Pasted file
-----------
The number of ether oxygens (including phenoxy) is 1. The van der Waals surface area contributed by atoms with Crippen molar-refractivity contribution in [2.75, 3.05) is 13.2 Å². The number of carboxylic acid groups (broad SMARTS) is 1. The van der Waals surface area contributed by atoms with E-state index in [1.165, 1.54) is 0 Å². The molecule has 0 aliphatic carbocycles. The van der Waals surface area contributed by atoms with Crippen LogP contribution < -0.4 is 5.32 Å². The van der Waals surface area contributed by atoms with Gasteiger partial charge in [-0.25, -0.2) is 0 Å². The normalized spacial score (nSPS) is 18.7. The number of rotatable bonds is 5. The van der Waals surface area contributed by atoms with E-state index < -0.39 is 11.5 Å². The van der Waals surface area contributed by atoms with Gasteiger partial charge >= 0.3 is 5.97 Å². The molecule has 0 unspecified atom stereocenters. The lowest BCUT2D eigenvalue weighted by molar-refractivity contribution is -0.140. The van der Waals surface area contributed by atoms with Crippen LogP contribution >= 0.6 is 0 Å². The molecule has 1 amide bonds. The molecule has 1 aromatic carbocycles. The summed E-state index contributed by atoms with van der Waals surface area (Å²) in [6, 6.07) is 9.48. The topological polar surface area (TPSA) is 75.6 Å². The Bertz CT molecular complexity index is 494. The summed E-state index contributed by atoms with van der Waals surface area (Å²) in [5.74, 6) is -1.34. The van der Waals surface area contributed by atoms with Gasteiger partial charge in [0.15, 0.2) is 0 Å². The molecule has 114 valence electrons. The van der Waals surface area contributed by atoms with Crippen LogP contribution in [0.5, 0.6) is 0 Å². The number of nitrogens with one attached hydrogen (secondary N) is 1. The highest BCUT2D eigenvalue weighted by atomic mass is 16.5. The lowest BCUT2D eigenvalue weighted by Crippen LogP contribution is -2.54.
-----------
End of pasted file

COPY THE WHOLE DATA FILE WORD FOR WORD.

The number of ether oxygens (including phenoxy) is 1. The van der Waals surface area contributed by atoms with Crippen molar-refractivity contribution in [2.75, 3.05) is 13.2 Å². The number of carboxylic acid groups (broad SMARTS) is 1. The van der Waals surface area contributed by atoms with E-state index in [1.165, 1.54) is 0 Å². The molecule has 0 aliphatic carbocycles. The van der Waals surface area contributed by atoms with Crippen LogP contribution < -0.4 is 5.32 Å². The van der Waals surface area contributed by atoms with Gasteiger partial charge in [-0.25, -0.2) is 0 Å². The normalized spacial score (nSPS) is 18.7. The number of rotatable bonds is 5. The van der Waals surface area contributed by atoms with E-state index < -0.39 is 11.5 Å². The van der Waals surface area contributed by atoms with Gasteiger partial charge >= 0.3 is 5.97 Å². The molecule has 0 unspecified atom stereocenters. The lowest BCUT2D eigenvalue weighted by molar-refractivity contribution is -0.140. The van der Waals surface area contributed by atoms with Crippen LogP contribution >= 0.6 is 0 Å². The molecule has 1 amide bonds. The molecule has 1 aromatic carbocycles. The summed E-state index contributed by atoms with van der Waals surface area (Å²) in [6, 6.07) is 9.48. The topological polar surface area (TPSA) is 75.6 Å². The Bertz CT molecular complexity index is 494. The summed E-state index contributed by atoms with van der Waals surface area (Å²) in [5.74, 6) is -1.34. The van der Waals surface area contributed by atoms with Gasteiger partial charge in [0.15, 0.2) is 0 Å². The molecule has 114 valence electrons. The van der Waals surface area contributed by atoms with Crippen LogP contribution in [0.5, 0.6) is 0 Å². The number of nitrogens with one attached hydrogen (secondary N) is 1. The highest BCUT2D eigenvalue weighted by atomic mass is 16.5. The lowest BCUT2D eigenvalue weighted by Crippen LogP contribution is -2.54.